The point that Me Too is trying to make is that the problems are related, and their magnitude is overwhelming. Downplaying the emotional/psychological harm that harassment causes only adds to the problem. If we say that it’s not a problem for men to follow women, shouting explicit remarks, because it’s “not the same as assaulting them,” we’re giving them permission and contributing to rape culture.

      This type of denial is WHY we need this movement.

  • Jean Pennie

    Thank you for this – nails my feeling toward the latest ‘movement’ perfectly.

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  • Kendall Gangel

    I didn’t post a #metoo yesterday. I just didn’t know that I wanted to get any questions. Your article got me thinking though…was my experience enough to qualify? Let’s see shall we. As an early blooming 5th grader with a “d” cup chest, I probably brought on the comments and stares of grown men because you know how sexy and irresistible a chubby, shy grade school girl can be. As a 16 year old cashier at a hardware store who was afraid to go in the cash room alone with the repulsive store manager who talked to my chest and tried to sit touching me while I counted out money drawers, it was most likely my fault. Nothing looks sexier than a pair of jeans and a red and white stripped collard button down work shirt. Perhaps my RBF was not on point yet. How about the time I was followed by a car when I was out walking my dog at 6 in the morning and I had to sneak across the dark middle of a park and run into my apartment building to watch him pull up outside my door. How dare I temp him with my bed head and sweats and a hoodie. I might have been asking for it being out at such an inappropriate time of the day. OR…maybe the family “friend” who groomed me to be his plaything at 6 or 7 will qualify me for the #metoo in your eyes? Who are you to decide who is eligible to use this hashtag? We owe nothing to you or anyone else to justify our experiences. And it’s not just a Hollywood thing, abusers and jerks live in Kansas too. You wanted details…now you have mine and you know what, #METOO!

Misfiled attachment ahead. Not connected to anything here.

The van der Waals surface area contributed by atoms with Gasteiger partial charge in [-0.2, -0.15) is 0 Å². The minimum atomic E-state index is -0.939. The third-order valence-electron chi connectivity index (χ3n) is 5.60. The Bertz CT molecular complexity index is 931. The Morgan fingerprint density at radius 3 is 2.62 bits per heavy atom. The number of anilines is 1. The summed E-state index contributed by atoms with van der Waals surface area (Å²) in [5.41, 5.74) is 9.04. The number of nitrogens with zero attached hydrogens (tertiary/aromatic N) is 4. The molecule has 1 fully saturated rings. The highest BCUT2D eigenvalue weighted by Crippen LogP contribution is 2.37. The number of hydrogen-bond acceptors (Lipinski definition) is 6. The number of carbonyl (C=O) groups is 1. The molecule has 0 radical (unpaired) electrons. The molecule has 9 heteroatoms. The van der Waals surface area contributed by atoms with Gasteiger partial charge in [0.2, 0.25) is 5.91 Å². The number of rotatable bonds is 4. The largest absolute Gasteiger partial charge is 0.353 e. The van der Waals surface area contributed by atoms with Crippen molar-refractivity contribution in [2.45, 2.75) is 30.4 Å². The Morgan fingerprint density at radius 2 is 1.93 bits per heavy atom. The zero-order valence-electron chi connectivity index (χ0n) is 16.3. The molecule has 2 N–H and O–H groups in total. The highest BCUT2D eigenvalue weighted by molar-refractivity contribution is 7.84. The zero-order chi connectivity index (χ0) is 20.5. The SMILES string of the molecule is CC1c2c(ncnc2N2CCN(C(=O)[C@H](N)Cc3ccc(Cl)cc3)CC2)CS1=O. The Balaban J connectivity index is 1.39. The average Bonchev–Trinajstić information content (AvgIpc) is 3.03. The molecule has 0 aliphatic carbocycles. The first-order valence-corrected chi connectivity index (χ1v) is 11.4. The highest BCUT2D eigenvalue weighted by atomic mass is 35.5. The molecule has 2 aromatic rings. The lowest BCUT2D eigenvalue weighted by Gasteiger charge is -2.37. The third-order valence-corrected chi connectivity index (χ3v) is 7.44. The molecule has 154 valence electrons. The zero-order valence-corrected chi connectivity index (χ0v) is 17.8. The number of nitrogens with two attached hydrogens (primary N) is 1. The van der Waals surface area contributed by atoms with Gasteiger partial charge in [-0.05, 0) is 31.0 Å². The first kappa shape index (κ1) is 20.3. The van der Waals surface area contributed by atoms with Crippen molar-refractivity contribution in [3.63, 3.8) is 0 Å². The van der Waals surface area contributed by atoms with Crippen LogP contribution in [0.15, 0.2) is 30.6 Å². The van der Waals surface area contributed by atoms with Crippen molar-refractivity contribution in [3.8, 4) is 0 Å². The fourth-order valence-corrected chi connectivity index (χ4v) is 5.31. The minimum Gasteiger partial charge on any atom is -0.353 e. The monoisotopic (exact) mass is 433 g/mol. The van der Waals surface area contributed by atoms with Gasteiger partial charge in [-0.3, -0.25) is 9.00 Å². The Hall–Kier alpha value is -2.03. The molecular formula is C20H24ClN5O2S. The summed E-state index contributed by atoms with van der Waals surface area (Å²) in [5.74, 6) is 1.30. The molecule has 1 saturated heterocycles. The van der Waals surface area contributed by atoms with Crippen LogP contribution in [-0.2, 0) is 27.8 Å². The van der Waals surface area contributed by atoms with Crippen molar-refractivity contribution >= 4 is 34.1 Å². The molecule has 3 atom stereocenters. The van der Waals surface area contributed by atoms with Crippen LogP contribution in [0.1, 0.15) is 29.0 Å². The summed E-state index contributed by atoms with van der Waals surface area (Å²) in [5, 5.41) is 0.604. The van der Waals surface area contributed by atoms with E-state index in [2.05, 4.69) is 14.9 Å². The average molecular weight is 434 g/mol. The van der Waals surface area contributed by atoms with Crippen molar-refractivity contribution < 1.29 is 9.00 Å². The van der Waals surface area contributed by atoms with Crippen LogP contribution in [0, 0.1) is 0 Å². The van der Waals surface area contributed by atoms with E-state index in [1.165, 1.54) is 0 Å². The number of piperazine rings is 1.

• M.Brenn

      Thank you!

  • john f.

    – sexual assault and forcible rape are also two different things with specific legal definitions, yet the point of this essay relies on conflating and equating the two
    – “You can blame Alyssa Milano.” Isn’t it more accurate to say you can blame the sexual assaulters, harassers, rapers, like Weinstein and Donald Trump?
    – you admit “One does not want to be the victim of either” but then still somehow find a way to make a culture wars issue out of opposing both in this “me too” campaign
    – you would be surprised that the “RBF” female executives you mentioned have very likely been sexually harassed at work; the fact they likely shut it down completely immediately doesn’t change that it happened to them too
    – sexual harassment at work and outside of work is a huge problem that is part and parcel with rape culture because it devalues and objectifies women, denying their personhood as equal professionals on an equal playing field and often stunting their ability to progress professionally in a context in which the harassers control their career paths
    – the slug for this piece says the “me too” campaign is “probably well intentioned” — you are so immersed in your purposeful culture warrioring that you can’t even concede that women writing “me too” status updates and the campaign that inspired it (by a woman who has also been harassed and assaulted) are *in fact* well intentioned
    – saying “RFB” is a solution to harassment or assault again, consistent with the rape culture that seems to be part and parcel with this culture war, places the blame on victims of these attacks — if only they’d had better “RFB” or worn different clothes the hapless men around them wouldn’t have harassed them
    – this essay never mentions teaching and insisting that men cease to be harassers, assaulters, and rapers
    – overall, a very disappointing essay, full of bad faith posturing and projection; very unpersuasive. Sad.

    • Jeff McCabe

      Point. Missed. And talk about bad faith and projection. Physicians, heal thyself. The vast majority of us already insist men (and women) cease to be harassers, assaulters and rapers. As well as murderes, thieves, kidnappers and felons in general. Turns out that isn’t always enough. Who knew? Sad.